Researchers

Professor Denis Burnham

Dr Marina Kalashnikova

Collaborating and additional funding body

HEARing Cooperative Research Centre (opens in a new window)

Research Program

Speech and Language

PhD Icon - S&LUsing regional accent variation to probe the structure of phonological categories

Overview

The variation naturally present in different accents of English provides a real-world laboratory for researching the flexibility of human speech perception. Computational models of phonetic variability paired with experiments on human speech perception can inform the nature of phonological categories with implications for next generation systems of automatic speech recognition.

Researcher

Dr Jason Shaw

Research Program

Speech and Language

PhD Icon - S&LEntrainment dynamics in speech

Overview

Bodies in motion naturally entrain. What are the consequences of entrainment dynamics for the organization of human language? The MARCS Institute Speech Production Laboratory offers unique facilities for tracking the movement of speech organs between interacting talkers providing new insight into this fundamental question.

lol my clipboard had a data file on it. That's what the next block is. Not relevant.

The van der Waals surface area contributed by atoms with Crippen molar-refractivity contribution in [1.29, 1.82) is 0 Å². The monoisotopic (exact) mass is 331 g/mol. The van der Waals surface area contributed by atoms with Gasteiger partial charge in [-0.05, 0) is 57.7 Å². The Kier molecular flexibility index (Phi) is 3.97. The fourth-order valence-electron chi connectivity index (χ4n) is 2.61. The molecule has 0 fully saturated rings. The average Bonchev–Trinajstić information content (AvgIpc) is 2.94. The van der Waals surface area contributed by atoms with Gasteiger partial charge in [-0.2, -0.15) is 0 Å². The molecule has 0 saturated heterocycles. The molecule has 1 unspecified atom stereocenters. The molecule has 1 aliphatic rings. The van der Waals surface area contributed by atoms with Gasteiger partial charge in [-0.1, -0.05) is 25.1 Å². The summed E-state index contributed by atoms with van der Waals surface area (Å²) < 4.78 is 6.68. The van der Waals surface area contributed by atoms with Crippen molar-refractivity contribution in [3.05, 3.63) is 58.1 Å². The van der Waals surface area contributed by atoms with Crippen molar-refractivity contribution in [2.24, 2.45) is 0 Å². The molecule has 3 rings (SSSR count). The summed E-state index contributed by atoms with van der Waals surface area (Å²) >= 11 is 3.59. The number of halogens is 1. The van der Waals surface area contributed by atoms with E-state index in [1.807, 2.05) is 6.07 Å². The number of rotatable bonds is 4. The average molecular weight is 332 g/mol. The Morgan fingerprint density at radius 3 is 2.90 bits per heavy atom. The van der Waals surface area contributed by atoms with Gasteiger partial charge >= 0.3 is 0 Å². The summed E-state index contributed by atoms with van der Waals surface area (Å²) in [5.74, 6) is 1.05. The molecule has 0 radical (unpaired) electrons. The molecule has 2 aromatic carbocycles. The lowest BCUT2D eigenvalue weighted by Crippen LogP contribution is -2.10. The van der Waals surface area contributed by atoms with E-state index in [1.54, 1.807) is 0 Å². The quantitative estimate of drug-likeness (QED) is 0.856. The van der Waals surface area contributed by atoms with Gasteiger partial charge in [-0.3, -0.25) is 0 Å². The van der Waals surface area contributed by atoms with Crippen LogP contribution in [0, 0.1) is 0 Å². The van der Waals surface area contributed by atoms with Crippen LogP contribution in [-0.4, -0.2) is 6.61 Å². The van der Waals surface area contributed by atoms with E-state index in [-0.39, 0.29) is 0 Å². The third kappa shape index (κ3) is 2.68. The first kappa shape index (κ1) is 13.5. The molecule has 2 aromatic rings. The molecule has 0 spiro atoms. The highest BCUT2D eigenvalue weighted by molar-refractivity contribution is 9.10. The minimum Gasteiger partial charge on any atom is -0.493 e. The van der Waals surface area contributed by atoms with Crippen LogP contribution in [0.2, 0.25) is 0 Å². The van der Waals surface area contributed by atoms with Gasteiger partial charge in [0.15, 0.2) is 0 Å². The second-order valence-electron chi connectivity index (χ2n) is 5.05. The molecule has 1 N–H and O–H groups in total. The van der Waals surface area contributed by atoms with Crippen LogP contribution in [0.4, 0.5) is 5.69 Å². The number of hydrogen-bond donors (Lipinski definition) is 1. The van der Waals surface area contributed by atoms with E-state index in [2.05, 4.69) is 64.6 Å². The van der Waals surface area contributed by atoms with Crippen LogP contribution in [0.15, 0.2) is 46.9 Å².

Researcher

Dr Jason Shaw

Research Program

Speech and Language

PhD Icon - S&LSpecial Speech and Learning the Language

Overview

The speech of mothers, fathers, carers, and even older siblings to infants facilitates infants' emotional and language development. PhD topics in this area include determining the essential elements of such speech and how intervention might devised in cases when it is missing or deficient, e.g., in hearing-impaired or dyslexic infants.

Researcher

Professor Denis Burnham

Research Program

Speech and Language

PhD Icon - BabyLabSpeech and Music in Infant Development

Overview

Newborns respond to all speech and music sounds, but before their first birthday they become preferentially attuned to the sounds of the surrounding language(s) and rhythms and harmonies of the musical input. The relationship between these two abilities and with later literacy and musical skill begs investigation.

Researcher

Professor Denis Burnham

Research Program

Speech and Language